The A-4D Skyhawk entered service in 1956 as a replacement for the superb Douglas AD Skyraider. Small enough not to need folding wings, the aircraft has seen active service in Vietnam, the Yom Kippur War and the 1982 Falklands conflict. Many modernised examples remain in front line service today. Its small size and relative lack of complexity made it a popular export, particularly to those nations operating older (ex WW2) Aircraft Carriers.
Argentina operated over 130 A-4s, both with the Argentine Air Force and the Argentine Navy.
During the 1982 Falklands War, the Argentine Navy's A-4Q aircraft operated initially from the carrier 25 de Mayo, but following the sinking of the General Belgrano in May 1982 they were withdrawn to safer shore bases on the Argentine mainland. They participated in the attacks on the San-Carlos landings, including the sinking of HMS ARDENT.
In all, 22 Argentine Skyhawks (10 A-4Ps, nine A-4Cs, and three A-4Qs) were lost during the war, including eight to Sea Harriers, seven to ship-launched missiles, four to ground-launched missiles and other anti-aircraft fire (including one to "friendly-fire") and three to crashes.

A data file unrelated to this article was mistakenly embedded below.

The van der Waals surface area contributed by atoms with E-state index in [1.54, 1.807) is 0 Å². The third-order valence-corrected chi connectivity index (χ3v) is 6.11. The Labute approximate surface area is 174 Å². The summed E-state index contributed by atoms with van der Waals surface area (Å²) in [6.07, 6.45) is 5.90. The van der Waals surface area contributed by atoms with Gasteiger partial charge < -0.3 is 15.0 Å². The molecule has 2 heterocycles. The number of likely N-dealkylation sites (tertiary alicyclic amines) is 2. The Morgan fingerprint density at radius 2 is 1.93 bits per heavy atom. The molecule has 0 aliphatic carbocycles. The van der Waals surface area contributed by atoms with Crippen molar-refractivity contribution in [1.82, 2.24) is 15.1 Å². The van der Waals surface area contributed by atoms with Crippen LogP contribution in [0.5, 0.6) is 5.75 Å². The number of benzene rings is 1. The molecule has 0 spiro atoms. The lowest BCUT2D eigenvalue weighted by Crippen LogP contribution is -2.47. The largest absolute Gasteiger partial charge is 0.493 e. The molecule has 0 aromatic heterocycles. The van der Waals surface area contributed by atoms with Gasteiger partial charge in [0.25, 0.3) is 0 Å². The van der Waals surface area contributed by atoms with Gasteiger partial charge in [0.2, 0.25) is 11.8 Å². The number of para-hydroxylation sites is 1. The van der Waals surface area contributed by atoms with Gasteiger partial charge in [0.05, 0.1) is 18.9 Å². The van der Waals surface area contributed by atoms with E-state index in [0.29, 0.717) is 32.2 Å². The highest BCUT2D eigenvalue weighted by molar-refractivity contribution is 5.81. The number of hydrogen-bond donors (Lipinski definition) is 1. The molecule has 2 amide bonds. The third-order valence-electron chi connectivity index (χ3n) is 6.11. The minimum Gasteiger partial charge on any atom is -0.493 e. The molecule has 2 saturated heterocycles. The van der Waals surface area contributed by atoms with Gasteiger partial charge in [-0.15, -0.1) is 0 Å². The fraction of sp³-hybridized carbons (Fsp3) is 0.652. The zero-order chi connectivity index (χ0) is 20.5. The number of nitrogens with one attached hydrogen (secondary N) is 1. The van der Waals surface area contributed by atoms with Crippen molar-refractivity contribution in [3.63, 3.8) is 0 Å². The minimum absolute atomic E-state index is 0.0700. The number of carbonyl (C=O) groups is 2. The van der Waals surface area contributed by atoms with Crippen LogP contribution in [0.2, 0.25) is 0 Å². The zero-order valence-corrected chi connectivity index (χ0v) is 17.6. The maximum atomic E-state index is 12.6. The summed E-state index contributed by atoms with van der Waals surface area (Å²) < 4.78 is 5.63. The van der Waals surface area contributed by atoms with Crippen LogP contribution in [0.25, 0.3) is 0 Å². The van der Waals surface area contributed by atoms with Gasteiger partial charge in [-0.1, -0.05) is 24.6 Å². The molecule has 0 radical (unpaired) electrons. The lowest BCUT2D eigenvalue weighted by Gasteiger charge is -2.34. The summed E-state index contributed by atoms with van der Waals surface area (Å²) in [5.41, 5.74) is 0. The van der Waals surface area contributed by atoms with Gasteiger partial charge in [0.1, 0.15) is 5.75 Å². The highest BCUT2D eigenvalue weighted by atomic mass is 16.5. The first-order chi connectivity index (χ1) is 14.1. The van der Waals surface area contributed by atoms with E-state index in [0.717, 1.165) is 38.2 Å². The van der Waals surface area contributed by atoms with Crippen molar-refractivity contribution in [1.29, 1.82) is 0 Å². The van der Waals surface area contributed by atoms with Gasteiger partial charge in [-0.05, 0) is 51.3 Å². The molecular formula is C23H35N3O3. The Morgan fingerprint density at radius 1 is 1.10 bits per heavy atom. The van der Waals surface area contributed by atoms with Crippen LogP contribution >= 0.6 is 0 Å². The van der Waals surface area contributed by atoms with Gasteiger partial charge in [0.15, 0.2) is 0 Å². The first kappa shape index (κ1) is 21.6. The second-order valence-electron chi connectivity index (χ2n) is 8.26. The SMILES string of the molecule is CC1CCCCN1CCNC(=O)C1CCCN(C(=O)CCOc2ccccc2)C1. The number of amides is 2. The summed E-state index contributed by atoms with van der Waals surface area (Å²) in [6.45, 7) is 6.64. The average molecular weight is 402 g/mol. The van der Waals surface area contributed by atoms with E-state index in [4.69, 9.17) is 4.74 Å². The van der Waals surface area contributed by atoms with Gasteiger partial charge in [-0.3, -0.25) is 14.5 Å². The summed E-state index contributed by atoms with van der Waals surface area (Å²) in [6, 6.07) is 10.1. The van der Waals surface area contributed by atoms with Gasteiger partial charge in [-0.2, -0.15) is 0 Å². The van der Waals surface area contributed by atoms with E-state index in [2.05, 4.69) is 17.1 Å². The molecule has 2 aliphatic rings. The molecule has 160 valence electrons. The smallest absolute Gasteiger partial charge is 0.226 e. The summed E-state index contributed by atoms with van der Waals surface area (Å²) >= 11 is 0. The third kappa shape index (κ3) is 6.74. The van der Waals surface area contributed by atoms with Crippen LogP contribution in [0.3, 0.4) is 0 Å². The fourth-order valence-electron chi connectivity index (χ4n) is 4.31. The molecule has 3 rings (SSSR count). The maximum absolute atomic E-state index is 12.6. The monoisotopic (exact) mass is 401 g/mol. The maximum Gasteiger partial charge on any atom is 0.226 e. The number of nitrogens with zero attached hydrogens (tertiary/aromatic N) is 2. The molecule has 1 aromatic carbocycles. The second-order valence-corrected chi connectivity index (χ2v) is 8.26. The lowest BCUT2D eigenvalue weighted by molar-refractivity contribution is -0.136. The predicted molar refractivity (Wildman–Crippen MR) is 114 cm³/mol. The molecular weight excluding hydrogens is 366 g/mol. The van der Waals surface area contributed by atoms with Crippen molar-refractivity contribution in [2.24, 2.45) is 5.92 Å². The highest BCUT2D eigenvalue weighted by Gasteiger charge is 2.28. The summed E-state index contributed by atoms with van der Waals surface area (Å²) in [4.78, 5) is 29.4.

Argentine A-4Qs were finally withdrawn from service in 1988.
I really wasn't going to do one of these for a number of reasons, but I've never given up on a kit yet, so here it is.!
Each time I do one of these ancient kits I swear it will be the last. This Airfix kit was first issued in 1958 (yes, FIFTY eight, making the mould 54 years old) and represents the very early A model Skyhawk. As such it is theoretically just about an acceptable base for an Argentine A-4Q, albeit that it lacks the very distinctive "unskinned" rudder of the main A-4 marks. The kit itself is very much past its best and I am pleased to see that Airfix will release a new mould version very soon - definitely long overdue! Indeed, as Airfix have recently insisted on regularly foisting this kit on unsuspecting kids in "build and make" tents and events, it may well be responsible for putting more people off this hobby than any other kit ever issued.